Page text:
Canada – Ottawa : Every year in February, Black History Month fills me with pride and renewed vigour for advancing the interests of Black Canadians. It is a time to reflect and to remind Canadians of the profound and enduring contributions of Black Canadians to our country.
It was American educator and historian, Carter Woodson, who conceived the concept of a Black History Week 85 years ago.
He felt that by encouraging people to learn more about Black history, Blacks would feel proud of their heritage. He also hoped that it would eliminate prejudice. He saw Black History Week as a unifying force.
In Canada, Black History Week was first officially recognized in the early 1950s when the Canadian Negro Women’s Association successfully petitioned the Toronto city council to acknowledge the week.
This later led the newly formed Ontario Black History Society to successfully persuade Toronto’s city council to declare February as Black History Month in the late 1970s.
But it was only sixteen years ago that it received national recognition. In 1995, the House of Commons adopted a motion to have February recognized as Black History Month.
The Senate needed to adopt a similar resolution. And so, three years ago, I tabled a motion to officially recognize Black History Month which was unanimously adopted by all Honourable Canadian Senators.
In spite of these significant contributions, most Canadians remain woefully ignorant about the enduring contributions of Blacks to Canada’s history.
Few Canadians are aware, for instance, that Blacks have been a part of Canadian history since its earliest times. The first Black man arrived in Canada in 1605. He was a Portuguese navigator and explorer who accompanied Samuel de Champlain. His name was Mathieu da Costa.
In Canadian history books, there is also little mention of the fact that slavery once existed in the territory that is now Canada, or the fact that many of the British Loyalists who came here after the American Revolution were Black.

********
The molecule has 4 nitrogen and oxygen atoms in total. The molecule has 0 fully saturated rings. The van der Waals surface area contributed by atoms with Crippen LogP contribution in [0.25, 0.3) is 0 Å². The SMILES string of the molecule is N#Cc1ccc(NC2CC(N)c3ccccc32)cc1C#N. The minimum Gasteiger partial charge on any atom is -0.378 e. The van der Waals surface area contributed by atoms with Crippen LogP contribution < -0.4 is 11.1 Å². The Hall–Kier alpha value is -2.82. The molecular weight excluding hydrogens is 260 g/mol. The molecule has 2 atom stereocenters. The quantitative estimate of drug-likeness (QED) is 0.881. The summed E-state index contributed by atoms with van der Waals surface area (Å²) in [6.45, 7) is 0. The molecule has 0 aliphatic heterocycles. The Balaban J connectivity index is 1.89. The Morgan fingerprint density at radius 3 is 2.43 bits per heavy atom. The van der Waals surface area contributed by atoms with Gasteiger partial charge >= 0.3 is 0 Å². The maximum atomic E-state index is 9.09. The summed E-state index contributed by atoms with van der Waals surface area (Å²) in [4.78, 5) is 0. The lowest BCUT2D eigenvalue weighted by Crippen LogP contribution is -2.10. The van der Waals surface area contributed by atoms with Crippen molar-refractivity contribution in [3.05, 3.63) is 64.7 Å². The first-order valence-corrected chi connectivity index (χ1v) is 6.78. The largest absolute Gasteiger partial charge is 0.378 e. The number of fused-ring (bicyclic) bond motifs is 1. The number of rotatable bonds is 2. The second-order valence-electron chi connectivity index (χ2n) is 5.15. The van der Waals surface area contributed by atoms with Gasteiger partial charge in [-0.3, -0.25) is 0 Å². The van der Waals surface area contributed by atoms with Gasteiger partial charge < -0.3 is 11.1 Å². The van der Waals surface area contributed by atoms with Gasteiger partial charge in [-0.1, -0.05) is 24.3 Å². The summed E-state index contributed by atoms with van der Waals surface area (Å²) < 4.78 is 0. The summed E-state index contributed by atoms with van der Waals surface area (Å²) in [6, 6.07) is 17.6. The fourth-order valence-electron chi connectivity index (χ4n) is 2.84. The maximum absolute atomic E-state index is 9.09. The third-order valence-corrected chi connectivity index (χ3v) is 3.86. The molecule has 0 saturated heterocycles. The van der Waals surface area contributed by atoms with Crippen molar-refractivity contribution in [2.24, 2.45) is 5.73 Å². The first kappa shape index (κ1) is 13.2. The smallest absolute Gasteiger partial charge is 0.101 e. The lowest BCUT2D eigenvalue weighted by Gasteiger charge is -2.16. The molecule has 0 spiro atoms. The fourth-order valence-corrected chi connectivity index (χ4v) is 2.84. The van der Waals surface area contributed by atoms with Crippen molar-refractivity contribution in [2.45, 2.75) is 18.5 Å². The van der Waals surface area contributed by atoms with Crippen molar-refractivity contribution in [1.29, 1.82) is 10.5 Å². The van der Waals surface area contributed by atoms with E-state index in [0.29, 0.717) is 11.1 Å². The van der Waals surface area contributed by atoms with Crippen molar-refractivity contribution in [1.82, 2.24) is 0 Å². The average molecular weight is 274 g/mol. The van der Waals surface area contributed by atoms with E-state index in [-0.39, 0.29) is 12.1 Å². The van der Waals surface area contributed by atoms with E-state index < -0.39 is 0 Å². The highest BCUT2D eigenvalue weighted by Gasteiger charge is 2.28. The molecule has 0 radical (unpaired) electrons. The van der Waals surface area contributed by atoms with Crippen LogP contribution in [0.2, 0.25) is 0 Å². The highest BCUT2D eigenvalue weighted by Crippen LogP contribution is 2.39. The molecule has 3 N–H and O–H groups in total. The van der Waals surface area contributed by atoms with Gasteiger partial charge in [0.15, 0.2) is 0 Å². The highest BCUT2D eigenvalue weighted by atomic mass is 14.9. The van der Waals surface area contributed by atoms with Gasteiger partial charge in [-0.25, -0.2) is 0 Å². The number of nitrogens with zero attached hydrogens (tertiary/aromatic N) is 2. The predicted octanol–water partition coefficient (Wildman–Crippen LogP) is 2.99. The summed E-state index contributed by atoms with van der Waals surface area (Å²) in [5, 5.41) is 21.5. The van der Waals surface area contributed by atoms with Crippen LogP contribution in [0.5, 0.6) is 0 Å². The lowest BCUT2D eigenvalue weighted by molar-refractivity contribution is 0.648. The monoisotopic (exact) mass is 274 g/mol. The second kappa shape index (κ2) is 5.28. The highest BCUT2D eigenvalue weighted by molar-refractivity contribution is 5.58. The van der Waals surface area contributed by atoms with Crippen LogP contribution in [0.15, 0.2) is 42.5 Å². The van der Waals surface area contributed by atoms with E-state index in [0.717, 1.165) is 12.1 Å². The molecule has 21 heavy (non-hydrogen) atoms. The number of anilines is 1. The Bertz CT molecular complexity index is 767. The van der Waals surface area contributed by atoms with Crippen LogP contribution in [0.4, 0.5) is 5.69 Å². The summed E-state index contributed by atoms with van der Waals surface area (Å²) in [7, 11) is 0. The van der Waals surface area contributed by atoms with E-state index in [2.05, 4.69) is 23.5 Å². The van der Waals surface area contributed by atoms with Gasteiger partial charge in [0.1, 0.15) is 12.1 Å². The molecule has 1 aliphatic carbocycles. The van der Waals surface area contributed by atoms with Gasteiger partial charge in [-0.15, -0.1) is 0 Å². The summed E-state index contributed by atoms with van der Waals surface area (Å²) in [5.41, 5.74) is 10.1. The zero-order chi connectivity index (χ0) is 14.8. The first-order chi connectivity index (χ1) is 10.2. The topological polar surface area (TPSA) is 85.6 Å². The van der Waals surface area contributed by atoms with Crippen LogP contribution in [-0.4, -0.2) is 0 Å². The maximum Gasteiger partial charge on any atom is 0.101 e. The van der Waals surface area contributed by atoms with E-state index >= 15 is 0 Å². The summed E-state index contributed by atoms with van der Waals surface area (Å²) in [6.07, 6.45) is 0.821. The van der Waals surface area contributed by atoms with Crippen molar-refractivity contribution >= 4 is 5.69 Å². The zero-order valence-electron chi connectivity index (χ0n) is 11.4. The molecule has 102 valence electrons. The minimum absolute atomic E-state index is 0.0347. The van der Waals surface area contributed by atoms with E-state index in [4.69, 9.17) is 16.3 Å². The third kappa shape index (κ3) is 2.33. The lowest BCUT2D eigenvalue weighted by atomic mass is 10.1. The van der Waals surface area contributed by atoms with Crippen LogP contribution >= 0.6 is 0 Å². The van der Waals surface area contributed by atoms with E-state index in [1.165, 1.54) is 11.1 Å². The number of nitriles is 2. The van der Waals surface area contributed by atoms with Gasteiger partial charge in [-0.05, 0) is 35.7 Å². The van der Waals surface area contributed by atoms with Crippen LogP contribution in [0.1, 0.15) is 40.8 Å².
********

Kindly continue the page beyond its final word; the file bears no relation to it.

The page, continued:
Most Canadians don’t know that segregation was accepted in many parts of this country well into the 1960s. They believe the myth of a Canadian tradition of tolerance because most history books gloss over, or ignore the overt racism that has afflicted Blacks in Canada throughout our history.
I know from personal and often painful experience that the myth of Canadian tolerance is just that … a myth.
This needs to be demystified.
Though we should look back with pride on yesterday’s achievements, we must also acknowledge today’s problems, such as racism, and, above all, look forward to tomorrow with vision and hope.
Black History Month offers us an opportunity to speak out against racism … the racism that still affects Blacks and other people of colour … the racism that continues to impede our progress and to stall the growth of Canada as a truly diverse, inclusive and progressive society.
Above all, February is a time to discuss solutions for ending discrimination and to look forward with hope to a time when all Canadians, regardless of colour, have access to the same chance to learn, advance and lead in Canadian society.
It is pertinent that we acknowledge the existence of racism. This is the first step to achieving real change in our society. And change is crucial.
As a society, we have a difficult and challenging task ahead of us because racism that exists today is far more insidious and therefore, all that harder to combat. But we are fortunate to have before us a huge opportunity– an opportunity of historic proportions. Canada can become a shining example to other countries world-wide of what it is to be a tolerant, progressive and inclusive nation.
What is more, this year is the United Nations’ International Year for People of African Descent. 2011 offers us a unique opportunity to increase awareness on African heritage and the many contributions of Blacks to Canadian society. And above all, it provides an opportunity to promote the many benefits of Diversity and Pluralism.
The time to strengthen and promote respect for all visible minorities across our nation is now. Let’s spread our vision of a diverse and inclusive Canada. Let’s achieve our country’s full promise. Let’s bring new hope to all Canadians — of every colour — for a better tomorrow.